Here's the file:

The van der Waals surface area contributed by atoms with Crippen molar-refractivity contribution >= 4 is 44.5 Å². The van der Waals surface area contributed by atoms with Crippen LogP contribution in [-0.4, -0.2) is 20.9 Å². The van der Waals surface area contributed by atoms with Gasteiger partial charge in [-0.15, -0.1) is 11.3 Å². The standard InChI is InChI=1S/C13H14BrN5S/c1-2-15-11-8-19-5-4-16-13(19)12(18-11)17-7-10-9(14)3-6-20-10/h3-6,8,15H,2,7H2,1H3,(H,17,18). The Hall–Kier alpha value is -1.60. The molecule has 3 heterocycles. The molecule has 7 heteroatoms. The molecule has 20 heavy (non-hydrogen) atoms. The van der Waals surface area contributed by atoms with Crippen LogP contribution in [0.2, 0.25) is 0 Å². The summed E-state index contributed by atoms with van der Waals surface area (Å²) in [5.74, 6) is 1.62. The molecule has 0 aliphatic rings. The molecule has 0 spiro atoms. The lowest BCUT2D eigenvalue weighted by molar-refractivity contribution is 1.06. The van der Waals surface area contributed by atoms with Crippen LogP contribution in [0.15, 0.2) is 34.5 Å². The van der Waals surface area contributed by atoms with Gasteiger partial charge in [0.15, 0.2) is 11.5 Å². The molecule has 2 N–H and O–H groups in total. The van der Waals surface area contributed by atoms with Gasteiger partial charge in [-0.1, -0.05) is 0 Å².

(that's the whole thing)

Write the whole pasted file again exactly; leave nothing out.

The van der Waals surface area contributed by atoms with Crippen molar-refractivity contribution >= 4 is 44.5 Å². The van der Waals surface area contributed by atoms with Crippen LogP contribution in [-0.4, -0.2) is 20.9 Å². The van der Waals surface area contributed by atoms with Gasteiger partial charge in [-0.15, -0.1) is 11.3 Å². The standard InChI is InChI=1S/C13H14BrN5S/c1-2-15-11-8-19-5-4-16-13(19)12(18-11)17-7-10-9(14)3-6-20-10/h3-6,8,15H,2,7H2,1H3,(H,17,18). The Hall–Kier alpha value is -1.60. The molecule has 3 heterocycles. The molecule has 7 heteroatoms. The molecule has 20 heavy (non-hydrogen) atoms. The van der Waals surface area contributed by atoms with Crippen LogP contribution in [0.2, 0.25) is 0 Å². The summed E-state index contributed by atoms with van der Waals surface area (Å²) in [5.74, 6) is 1.62. The molecule has 0 aliphatic rings. The molecule has 0 spiro atoms. The lowest BCUT2D eigenvalue weighted by molar-refractivity contribution is 1.06. The van der Waals surface area contributed by atoms with Crippen LogP contribution in [0.15, 0.2) is 34.5 Å². The van der Waals surface area contributed by atoms with Gasteiger partial charge in [0.15, 0.2) is 11.5 Å². The molecule has 2 N–H and O–H groups in total. The van der Waals surface area contributed by atoms with Gasteiger partial charge in [-0.1, -0.05) is 0 Å².